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Mon. May 20, 2019
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Mississippi Blues Aren’t Music, They’re Trade Deficits
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By Anne Allen Hodge

The Mississippian spirit is an interwoven soundtrack forged by years of conflicting experiences. Its history has created a rich culture of music, art, and the classic southern hospitality. The Mississippi of today was formed by many diverse groups. These groups have had different walks of life, but one shared identity can be seen throughout time: farming. The land is part of Mississippi; it is her lifeline. Agriculture has always been an influential part of the state, and the agrarian sector has been a stable source of income for Mississippi since its inception. Cue the controversial year of 2018 and the breakout of the Chinese-American trade war. Casualties have quickly risen, and no end seems to be in sight. Uncertainty taints the land and those who farm it.

This is an important issue on many fronts. Firstly, it greatly affects a large number of Mississippian farmers. We need farmers, but the economic losses due to the trade war are closing farms. These farms form the base of the state’s economies and lifestyles, and without them, Mississippi would face a large loss in trade and food supply. Secondly, these farmers are real people. Their lifestyles and jobs are at risk, and uncertainty looms over them every day. This is no way to live, especially since the reelection of the current administration rests on the shoulders of these farmers. Thirdly, Mississippi is America’s poorest state. These farms provide valuable tax dollars, trade opportunities, and jobs to Mississippi. The trade war undermines their importance and disvalues their work.

The Chinese-American trade war has had multiple effects on Mississippi’s economy. These effects are most obvious in farming and its related industries. To really understand how these policies affect everyday Americans, I interviewed Mississippian farmers and farm insurance agents. The paragraphs that follow are a collection of their views.

“These policies affect almost everyone I know. Agriculture is directly and indirectly one of the major employers in the US and is a huge part of the GOP for this country,” says Scott Cannada, Mississippi Farmer of the Year in 2011, when asked about the effects of the trade war policies on Mississippi’s farmers.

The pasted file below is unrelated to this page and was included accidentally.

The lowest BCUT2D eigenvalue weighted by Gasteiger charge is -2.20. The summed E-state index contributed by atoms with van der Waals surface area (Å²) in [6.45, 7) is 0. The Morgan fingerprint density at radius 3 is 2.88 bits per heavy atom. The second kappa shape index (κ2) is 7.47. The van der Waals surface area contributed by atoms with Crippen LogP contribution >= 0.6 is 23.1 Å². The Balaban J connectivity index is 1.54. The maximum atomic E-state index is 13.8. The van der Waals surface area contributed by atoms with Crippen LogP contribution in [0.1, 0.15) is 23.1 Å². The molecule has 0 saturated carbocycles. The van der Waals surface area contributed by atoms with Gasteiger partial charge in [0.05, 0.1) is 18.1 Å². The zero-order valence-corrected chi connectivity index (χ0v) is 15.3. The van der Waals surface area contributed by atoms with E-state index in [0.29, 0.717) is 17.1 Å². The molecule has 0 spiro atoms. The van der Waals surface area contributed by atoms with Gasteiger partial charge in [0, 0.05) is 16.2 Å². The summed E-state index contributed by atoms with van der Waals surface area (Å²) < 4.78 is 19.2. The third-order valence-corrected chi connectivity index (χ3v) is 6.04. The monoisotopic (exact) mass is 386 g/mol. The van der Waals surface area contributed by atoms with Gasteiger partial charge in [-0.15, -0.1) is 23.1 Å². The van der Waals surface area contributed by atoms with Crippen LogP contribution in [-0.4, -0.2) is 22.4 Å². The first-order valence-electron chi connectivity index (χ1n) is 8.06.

Unfortunately, the effects have not been slight. Soybean sales are down by more than thirty percent - the lowest prices in six years. China is the main market for American soybeans, and with tariffs, the market has shrunk considerably. Additionally, the heavy rains and hurricanes from this year have driven down prices even more, as many beans are more than two percent damaged. Due to this, farms across the board are being affected by loss of revenue. Growers of soybeans and cotton have felt the harshest aftermath; both large and small farms are hurting. Larger farms with more diverse crops have perhaps had an advantage, but losses from soybeans, one of Mississippi’s most prominent crops, sting just as sharply.

Losses are so sharp that many farmers find themselves considering the switch to more reliable industries. After all, who knows what the next few months of the trade war will bring, and the gamble on what to plant in upcoming seasons is very costly with a disappearing market. The trade war has turned into a waiting game for many in agrarian industries. William Cole, a farm insurance agent, shares the view of many farmers in the state. “If we can withstand until the trade war is over and we win, it’ll be really good for us.”

Here’s the thing about waiting- profits are shrinking, and farms cannot afford the same levels of output and employment. The government is not helping farms cut their losses. One of the most suggested policy changes is to give out much-needed subsidies to farms. The subsidies in effect now benefit large corporations and welfare programs and do little to help actual farms at all. This causes notable frustration and a search for lawmakers who will give their best efforts to help farmers. The economic effects of the trade war have started to alter the political makeup of the state; both candidates for the senatorial special election held government positions related to agriculture.

The effects are not limited to just farmers. The current trade war follows ten years of consistent farm profits. These profits trickled down into the local communities. The communities of Mississippi depend on these profits. After all, agriculture is the state’s largest industry. The state and its farmers cannot buffer the revenue loss forever. As another Mississippian farmer John Thomas says, “When farmers struggle, all struggle.”

 

Anne Allen Hodge is a native of Batesville, Mississippi. She is currently a freshman at the College of William and Mary studying International Relations.

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